The short answer is yes, but it's not really a problem, except in extreme circumstances. Most modern HVAC systems have no problem working with superior systems, which is why millions of homeowners depend on them. The main risk of high-efficiency air filters comes from the fact that they are not modified for long periods of time. If you keep abreast of changing filters, you are unlikely to experience any filter related issues with your HVAC system.
Using an air filter with a Merv rating that is too high is as bad as using one that is too low. Air filters with higher Merv ratings can filter more, but the thickness of the filter material can restrict airflow. Restricted airflow can decrease comfort, increase energy use, and accelerate wear and tear on HVAC components. In particular, using an air cleaner with a MERV rating that is too high can damage the compressor, heat exchanger, and air conditioner coil.
They also found that airflow in the high MERV filters decreased by 7% and 11% in the two HVAC systems compared to the low MERV filters. Similarly, the medium MERV filters also showed a decrease in airflow relative to the low MERV filters, this time 3% and 8% lower in both systems. Based on the above-mentioned characteristics, a Merv 8 is considered a superior filtration compared to air filters with a lower MERV rating. The higher the MERV rating of a filter, the less dust particles and other contaminants can pass through it. However, older units may not be able to have enough air pressure to force air through a higher efficiency filter.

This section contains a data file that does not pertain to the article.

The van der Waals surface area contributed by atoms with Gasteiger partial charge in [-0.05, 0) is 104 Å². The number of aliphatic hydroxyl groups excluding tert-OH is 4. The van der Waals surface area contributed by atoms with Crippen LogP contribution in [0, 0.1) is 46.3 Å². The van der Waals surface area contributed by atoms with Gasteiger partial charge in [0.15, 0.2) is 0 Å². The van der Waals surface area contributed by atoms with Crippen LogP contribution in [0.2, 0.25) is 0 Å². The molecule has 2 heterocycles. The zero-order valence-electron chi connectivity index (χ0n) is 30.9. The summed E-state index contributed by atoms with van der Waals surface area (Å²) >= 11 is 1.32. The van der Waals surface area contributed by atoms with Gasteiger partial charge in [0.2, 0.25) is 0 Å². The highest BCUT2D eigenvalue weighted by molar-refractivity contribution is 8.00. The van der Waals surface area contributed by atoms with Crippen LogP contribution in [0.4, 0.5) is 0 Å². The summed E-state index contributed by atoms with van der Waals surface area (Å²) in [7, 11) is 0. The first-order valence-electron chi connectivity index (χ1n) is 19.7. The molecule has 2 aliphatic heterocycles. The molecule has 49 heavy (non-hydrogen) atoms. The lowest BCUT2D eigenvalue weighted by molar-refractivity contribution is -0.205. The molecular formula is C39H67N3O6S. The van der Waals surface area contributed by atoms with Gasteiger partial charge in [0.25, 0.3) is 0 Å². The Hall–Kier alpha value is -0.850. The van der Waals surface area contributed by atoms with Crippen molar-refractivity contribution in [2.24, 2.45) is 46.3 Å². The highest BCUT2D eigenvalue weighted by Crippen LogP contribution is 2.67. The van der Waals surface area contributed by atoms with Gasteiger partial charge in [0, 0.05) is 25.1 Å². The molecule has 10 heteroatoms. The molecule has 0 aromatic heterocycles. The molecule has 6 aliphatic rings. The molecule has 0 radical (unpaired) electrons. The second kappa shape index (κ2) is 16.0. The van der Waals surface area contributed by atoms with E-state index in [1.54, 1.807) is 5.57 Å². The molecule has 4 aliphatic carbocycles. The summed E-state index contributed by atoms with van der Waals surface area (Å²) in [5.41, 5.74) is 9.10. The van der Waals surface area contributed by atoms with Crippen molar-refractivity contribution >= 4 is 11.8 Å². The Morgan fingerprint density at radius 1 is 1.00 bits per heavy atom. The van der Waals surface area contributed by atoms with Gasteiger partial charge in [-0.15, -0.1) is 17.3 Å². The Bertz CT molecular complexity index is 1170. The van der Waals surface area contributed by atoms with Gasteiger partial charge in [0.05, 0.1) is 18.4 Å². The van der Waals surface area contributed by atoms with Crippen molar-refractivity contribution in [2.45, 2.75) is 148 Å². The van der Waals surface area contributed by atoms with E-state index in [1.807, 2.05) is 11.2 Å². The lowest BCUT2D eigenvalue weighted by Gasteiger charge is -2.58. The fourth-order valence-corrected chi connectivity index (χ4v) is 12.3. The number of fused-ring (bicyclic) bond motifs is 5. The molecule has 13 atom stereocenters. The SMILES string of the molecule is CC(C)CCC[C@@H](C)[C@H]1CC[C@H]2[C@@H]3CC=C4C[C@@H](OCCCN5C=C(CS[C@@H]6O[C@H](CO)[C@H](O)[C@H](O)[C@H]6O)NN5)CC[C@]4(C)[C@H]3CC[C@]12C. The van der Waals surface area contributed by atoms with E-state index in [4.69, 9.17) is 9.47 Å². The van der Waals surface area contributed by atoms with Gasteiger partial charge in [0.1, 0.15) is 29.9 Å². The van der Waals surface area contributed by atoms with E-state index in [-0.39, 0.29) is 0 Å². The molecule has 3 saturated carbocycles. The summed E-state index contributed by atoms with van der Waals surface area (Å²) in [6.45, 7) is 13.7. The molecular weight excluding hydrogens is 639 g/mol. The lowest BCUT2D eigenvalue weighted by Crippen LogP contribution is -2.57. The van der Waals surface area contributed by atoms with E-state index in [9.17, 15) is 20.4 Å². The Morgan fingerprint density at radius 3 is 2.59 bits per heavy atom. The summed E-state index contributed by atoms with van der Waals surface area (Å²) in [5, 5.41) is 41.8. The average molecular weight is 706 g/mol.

It is important to keep this in mind, because many homeowners believe the ratio is simply linear, meaning that as filtration efficiency increases, so does the do airflow resistance at the same rate. Air filters that are Merv 13 and above are recommended for those who prioritize air quality and may have to manage asthma, severe allergies, and other similar circumstances. When used in a multi-filter system, pre-filters trap dirt and large particles before air reaches the final filters downstream, removing the smallest particles. Through this site and the trails it led me along, I have learned that two MERV 11 filters can have the same filtering capacity, but one could allow more air to be transferred. One thing to keep in mind is that a MERV 11 air filter may need to be changed a little more frequently than a MERV 8 air filter. To further increase indoor air quality, household air purifiers employing HEPA (high efficiency particulate air) filters can theoretically remove 99.97 percent of mold, pollen, bacteria and other particles as small as 0.3 microns, according to the U.
S. Department of Energy. Although MERV 8 is known to be effective at filtering pollutants such as pollen, dust mites, sawdust, mold spores and air fluff, higher MERV ratings will clean the air even more. Meanwhile, air filters with a MERV 14 rating or higher are designed for commercial HVAC systems that can handle the coarsest filter material. If you're trying to choose between a MERV 8 air filter and a MERV 11 air filter, here's what you need to know: if someone has an allergy or respiratory problem, choose a MERV 11 air filter or even a MERV 13 air filter. The MERV scale is not linear; the difference between a MERV 6 and a MERV 8 is almost double in the percentage of particles captured.